Larry Bond v. Wan-Fu China, Ltd.
Claim Number: FA0710001094208
Complainant is Larry Bond (“Complainant”), represented by Harry
Jacobs, of DomainStatute.com,
REGISTRAR AND DISPUTED DOMAIN NAME
The domain name at issue is <larrybond.com>, registered with Capitoldomains, LLC.
The undersigned certifies that he has acted independently and impartially and to the best of his knowledge has no known conflict in serving as Panelist in this proceeding.
James A. Carmody, Esq., as Panelist.
Complainant submitted a Complaint to
the National Arbitration Forum electronically on
On October 17, 2007, a Notification of Complaint and Commencement of Administrative Proceeding (the "Commencement Notification"), setting a deadline of November 6, 2007 by which Respondent could file a response to the Complaint, was transmitted to Respondent via e-mail, post and fax, to all entities and persons listed on Respondent's registration as technical, administrative and billing contacts, and to firstname.lastname@example.org by e-mail.
Having received no response from Respondent, the National Arbitration Forum transmitted to the parties a Notification of Respondent Default.
Having reviewed the communications records, the Administrative Panel (the "Panel") finds that the National Arbitration Forum has discharged its responsibility under Paragraph 2(a) of the Rules for Uniform Domain Name Dispute Resolution Policy (the "Rules") "to employ reasonably available means calculated to achieve actual notice to Respondent." Therefore, the Panel may issue its decision based on the documents submitted and in accordance with the ICANN Policy, ICANN Rules, the National Arbitration Forum's Supplemental Rules and any rules and principles of law that the Panel deems applicable, without the benefit of any response from Respondent.
Complainant requests that the domain name be transferred from Respondent to Complainant.
A. Complainant makes the following assertions:
1. Respondent’s <larrybond.com> domain name is identical to Complainant’s LARRY BOND mark.
2. Respondent does not have any rights or legitimate interests in the <larrybond.com> domain name.
3. Respondent registered and used the <larrybond.com> domain name in bad faith.
B. Respondent failed to submit a Response in this proceeding.
Complainant, Larry Bond, is a world-renowned fiction book author and game creator. His first book was released in 1985, “Red Storm Rising,” and his first game in 1981, “Harpoon.” Complainant has five books that have been on the New York Times Best Sellers List for at least four-weeks each. Most all of Complainant’s books have featured his name, LARRY BOND, prominently on the front cover. His games have also been extremely popular, and his game “Harpoon” has been the only game to win more than one award for electronic gaming.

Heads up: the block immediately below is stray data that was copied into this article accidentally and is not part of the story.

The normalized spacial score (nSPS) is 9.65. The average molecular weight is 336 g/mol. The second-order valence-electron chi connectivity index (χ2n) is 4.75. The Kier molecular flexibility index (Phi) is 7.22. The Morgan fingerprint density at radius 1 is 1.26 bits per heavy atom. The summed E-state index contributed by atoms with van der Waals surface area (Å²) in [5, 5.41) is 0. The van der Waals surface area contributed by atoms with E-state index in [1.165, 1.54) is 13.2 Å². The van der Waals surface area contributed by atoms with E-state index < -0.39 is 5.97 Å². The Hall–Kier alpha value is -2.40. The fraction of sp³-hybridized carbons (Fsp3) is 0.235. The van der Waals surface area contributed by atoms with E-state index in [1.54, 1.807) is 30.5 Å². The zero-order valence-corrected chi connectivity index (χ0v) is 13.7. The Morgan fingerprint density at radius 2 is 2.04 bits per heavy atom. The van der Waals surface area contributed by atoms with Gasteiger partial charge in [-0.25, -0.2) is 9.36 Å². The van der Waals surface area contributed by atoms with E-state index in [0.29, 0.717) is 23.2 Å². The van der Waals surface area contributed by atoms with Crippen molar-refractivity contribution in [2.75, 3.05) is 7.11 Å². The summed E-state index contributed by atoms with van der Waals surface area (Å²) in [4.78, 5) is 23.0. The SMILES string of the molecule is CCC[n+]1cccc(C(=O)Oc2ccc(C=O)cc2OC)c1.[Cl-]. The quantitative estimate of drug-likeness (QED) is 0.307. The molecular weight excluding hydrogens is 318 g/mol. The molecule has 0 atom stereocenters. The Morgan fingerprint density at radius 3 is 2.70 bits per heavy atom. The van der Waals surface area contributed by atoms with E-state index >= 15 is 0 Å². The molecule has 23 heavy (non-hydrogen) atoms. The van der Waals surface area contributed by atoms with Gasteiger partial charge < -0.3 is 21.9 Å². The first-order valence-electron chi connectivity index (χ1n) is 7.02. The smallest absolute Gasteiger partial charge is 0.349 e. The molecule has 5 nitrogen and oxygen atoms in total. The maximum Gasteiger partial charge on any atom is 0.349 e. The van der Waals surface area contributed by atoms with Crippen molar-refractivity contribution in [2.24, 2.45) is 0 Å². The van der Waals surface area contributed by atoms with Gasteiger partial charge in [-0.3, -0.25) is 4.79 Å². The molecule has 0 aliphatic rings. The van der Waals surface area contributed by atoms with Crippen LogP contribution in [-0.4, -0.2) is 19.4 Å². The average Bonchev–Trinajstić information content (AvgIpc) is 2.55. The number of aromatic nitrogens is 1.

domain name was registered on September 9, 2007 and currently resolves to a
website featuring various links to third-party commercial websites, many of
which offer products in competition with those sold under Complainant’s mark. Moreover, numerous similarly-situated UDRP panels
have transferred disputed domain names that were found to be infringing on
third-parties’ trademarks from Respondent.
See, e.g. Treasure Island Media, Inc. v. Wan-Fu China, Ltd., FA 989793 (Nat. Arb. Forum
Paragraph 15(a) of the Rules instructs this Panel to "decide a complaint on the basis of the statements and documents submitted in accordance with the Policy, these Rules and any rules and principles of law that it deems applicable."
In view of Respondent's failure to submit a response, the Panel shall decide this administrative proceeding on the basis of Complainant's undisputed representations pursuant to paragraphs 5(e), 14(a) and 15(a) of the Rules and draw such inferences it considers appropriate pursuant to paragraph 14(b) of the Rules. The Panel is entitled to accept all reasonable allegations and inferences set forth in the Complaint as true unless the evidence is clearly contradictory. See Vertical Solutions Mgmt., Inc. v. webnet-marketing, inc., FA 95095 (Nat. Arb. Forum July 31, 2000) (holding that the respondent’s failure to respond allows all reasonable inferences of fact in the allegations of the complaint to be deemed true); see also Talk City, Inc. v. Robertson, D2000-0009 (WIPO Feb. 29, 2000) (“In the absence of a response, it is appropriate to accept as true all allegations of the Complaint.”).
Paragraph 4(a) of the Policy requires that Complainant must prove each of the following three elements to obtain an order that a domain name should be cancelled or transferred:
(1) the domain name registered by Respondent is identical or confusingly similar to a trademark or service mark in which Complainant has rights; and